As Sanders’s tweet stated, Congress has already tried to halt US support for the war, but the Trump administration vetoed the legislation. Just how great do you think is the US, UK, French and Iranian responsibility for what is happening, and why are they continuing to support the Saudi war effort?
AS’AD ABUKHALIL: I think that, two comments on that. First, as usual with all Western human rights organizations, and as usual with the United Nations reports when it comes to war crimes and human rights violation by countries that are loyal to the US, notice the qualified language. If this is Iran or Syria, you would find countries that are not aligned with the US. You would find the categorical language about certain war crimes have occurred in this region and that conflict and so on. We find here a very mild language that is not certified. The second point about that is, as usual in, again, Western human rights organizations as well as UN reports about human rights violations by countries that are allied with the US and Israel, we find that the propensity is always to blame both sides. The victims have to be blamed.
The victims here are the people of Yemen. First of all, if you go to WikiLeaks, the Houthis is an own Indigenous movement in South Yemen. They have their own agenda. They did not have any regional ambitions or even associations. In WikiLeaks, it said that all of the news in Gulf countries regarding this association with Iran are highly exaggerated. It is fair to say that it is the war of aggression by Saudi Arabia and UAE and the US on Yemen, that it has pushed the Houthis into the lap of Iran. They felt they had no choice.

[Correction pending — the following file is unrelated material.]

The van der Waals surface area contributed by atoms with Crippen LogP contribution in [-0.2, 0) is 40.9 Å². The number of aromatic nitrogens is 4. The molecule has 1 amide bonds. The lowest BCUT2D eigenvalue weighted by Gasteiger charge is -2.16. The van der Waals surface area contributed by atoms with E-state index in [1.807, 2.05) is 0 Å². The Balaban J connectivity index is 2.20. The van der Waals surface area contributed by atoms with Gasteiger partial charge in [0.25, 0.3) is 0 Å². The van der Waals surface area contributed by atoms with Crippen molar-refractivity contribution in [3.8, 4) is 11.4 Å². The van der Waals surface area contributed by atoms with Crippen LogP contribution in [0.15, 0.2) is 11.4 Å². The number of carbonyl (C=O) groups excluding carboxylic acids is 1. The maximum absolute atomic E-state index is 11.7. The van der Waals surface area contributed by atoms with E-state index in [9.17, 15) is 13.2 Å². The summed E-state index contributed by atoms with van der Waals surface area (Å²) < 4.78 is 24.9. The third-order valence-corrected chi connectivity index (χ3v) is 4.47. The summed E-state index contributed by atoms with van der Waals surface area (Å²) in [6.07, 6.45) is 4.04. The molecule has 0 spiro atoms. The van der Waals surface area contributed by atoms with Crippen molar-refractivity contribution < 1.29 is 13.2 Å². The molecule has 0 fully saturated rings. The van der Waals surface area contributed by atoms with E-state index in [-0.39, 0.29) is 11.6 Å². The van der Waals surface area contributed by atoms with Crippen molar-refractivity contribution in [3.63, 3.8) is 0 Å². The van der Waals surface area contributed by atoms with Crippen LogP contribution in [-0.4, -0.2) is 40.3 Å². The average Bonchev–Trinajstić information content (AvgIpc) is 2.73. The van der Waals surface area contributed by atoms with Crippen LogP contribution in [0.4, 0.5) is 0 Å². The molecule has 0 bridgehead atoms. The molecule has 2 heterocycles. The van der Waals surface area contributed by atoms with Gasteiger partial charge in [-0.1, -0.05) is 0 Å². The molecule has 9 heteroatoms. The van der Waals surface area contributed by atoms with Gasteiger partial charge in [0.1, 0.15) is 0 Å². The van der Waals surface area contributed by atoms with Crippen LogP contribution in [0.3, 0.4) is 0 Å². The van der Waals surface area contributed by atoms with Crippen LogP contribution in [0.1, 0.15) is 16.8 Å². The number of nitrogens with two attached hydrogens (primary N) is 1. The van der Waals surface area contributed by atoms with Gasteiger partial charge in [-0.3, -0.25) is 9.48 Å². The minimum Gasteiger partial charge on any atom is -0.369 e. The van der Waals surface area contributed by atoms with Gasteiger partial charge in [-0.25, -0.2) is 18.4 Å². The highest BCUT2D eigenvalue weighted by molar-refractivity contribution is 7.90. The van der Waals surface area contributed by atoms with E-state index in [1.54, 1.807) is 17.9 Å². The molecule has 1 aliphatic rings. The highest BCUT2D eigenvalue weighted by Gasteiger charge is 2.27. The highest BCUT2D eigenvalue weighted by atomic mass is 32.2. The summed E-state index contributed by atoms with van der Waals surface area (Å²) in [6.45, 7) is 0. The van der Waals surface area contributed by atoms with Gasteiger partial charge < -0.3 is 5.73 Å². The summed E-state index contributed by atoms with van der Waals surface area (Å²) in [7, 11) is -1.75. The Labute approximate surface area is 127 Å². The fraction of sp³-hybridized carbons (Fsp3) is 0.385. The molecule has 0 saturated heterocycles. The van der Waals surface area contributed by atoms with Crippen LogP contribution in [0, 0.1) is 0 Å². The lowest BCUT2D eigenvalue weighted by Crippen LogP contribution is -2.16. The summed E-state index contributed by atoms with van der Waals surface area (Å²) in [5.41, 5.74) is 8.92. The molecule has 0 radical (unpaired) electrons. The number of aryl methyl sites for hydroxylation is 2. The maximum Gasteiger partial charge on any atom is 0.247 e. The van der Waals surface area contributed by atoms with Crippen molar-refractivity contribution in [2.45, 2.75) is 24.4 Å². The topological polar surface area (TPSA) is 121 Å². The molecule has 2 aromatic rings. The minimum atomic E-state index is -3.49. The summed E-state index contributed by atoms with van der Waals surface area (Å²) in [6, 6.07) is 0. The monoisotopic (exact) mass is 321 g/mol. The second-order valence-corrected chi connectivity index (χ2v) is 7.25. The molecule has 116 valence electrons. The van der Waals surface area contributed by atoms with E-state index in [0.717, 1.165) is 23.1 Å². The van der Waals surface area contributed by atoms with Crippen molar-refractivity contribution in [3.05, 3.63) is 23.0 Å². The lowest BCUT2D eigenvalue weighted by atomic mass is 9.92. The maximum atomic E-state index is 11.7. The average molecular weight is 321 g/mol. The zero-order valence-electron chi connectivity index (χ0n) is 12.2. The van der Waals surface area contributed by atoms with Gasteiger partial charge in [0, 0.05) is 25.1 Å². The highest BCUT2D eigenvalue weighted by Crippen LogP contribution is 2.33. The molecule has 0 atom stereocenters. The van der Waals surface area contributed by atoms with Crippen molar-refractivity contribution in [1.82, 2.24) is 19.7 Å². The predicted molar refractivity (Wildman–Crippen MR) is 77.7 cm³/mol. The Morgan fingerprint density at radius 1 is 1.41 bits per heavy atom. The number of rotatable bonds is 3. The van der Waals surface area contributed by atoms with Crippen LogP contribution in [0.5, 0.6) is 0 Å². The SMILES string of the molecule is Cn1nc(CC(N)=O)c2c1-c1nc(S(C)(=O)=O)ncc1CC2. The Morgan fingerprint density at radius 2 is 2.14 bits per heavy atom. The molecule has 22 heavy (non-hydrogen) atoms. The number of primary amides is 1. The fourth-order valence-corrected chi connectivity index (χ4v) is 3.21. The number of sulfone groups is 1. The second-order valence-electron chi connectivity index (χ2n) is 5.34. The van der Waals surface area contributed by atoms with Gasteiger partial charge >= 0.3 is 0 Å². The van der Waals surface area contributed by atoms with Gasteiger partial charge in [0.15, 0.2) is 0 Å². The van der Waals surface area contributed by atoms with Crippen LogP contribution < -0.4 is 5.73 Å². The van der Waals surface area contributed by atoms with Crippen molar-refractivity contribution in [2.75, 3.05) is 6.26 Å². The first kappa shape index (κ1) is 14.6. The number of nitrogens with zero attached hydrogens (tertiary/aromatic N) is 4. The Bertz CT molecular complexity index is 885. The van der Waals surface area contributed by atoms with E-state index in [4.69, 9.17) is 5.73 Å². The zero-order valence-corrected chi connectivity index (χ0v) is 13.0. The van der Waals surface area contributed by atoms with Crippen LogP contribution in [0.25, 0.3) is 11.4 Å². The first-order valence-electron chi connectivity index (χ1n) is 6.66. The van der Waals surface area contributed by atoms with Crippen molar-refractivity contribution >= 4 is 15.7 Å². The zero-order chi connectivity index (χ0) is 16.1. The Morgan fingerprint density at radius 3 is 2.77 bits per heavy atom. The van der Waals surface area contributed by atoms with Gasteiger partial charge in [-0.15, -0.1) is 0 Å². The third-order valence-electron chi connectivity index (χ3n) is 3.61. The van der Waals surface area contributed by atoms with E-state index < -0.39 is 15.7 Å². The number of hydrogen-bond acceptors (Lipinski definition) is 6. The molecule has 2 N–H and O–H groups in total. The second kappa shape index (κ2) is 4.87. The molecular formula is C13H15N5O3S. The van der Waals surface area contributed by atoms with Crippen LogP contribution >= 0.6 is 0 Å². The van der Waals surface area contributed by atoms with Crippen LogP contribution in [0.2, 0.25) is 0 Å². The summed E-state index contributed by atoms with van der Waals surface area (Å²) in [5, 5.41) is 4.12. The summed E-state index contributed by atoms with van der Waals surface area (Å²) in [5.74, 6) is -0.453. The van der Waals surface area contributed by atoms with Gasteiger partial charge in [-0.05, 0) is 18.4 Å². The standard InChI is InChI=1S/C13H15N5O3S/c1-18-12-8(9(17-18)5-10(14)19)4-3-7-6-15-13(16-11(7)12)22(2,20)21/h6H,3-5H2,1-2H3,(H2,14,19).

In that context, if you want to argue who has been responsible, first for the ignition of this war, and two, for the prolongation of this war, there is no question why there are two sides fighting and why there have been human rights violations by the Houthis. The responsibility, the bulk of responsibility, should be laid on the blame of those who started the war and who have prolonged the war, and that is Saudi Arabia, UAE and the sponsors in the West, along with Israel on their side.
GREG WILPERT: We’re going to leave it there for now. I was speaking to As’ad AbuKhalil, Professor of Political science at Cal State Stanislaus. Thanks again, As’ad, for having joined us today.
AS’AD ABUKHALIL: Thank you very much. Have a good day.
GREG WILPERT: Thank you for joining The Real News Network.
UN: UK, France and US may be complicit in Yemen war crimes – UN report
The United Nations announced that the findings from a report on the conflict in Yemen indicate that the United States, Britain and France may have been indirectly complicit in potential war crimes, as announced during a press conference on the report in Geneva on Tuesday.
"In summary, our conclusions are as follows; the parties to the conflict in Yemen are responsible for an array of human rights violations and violations of international humanitarian law, some of these violations are likely to amount to war crimes," International Expert on Yemen Melissa Parke said at the press briefing.
Parke also stated that the report called on those indirectly involved in the conflict or 'third states' to prohibit the supply of arms to all sides of the conflict as these could be used to commit human rights violations and possible war crimes.
"There are certain states who are well known to be supplying weapons, that includes the United States, it includes the United Kingdom and it includes France to name but three," added International Expert on Yemen Charles Garraway. Garraway also stated that a confidential list of the names of those suspected of committing human rights violations during the Yemen conflict will be handed to the UN human rights chief Michelle Bachelet who will decide upon further action. mandatory credit: untv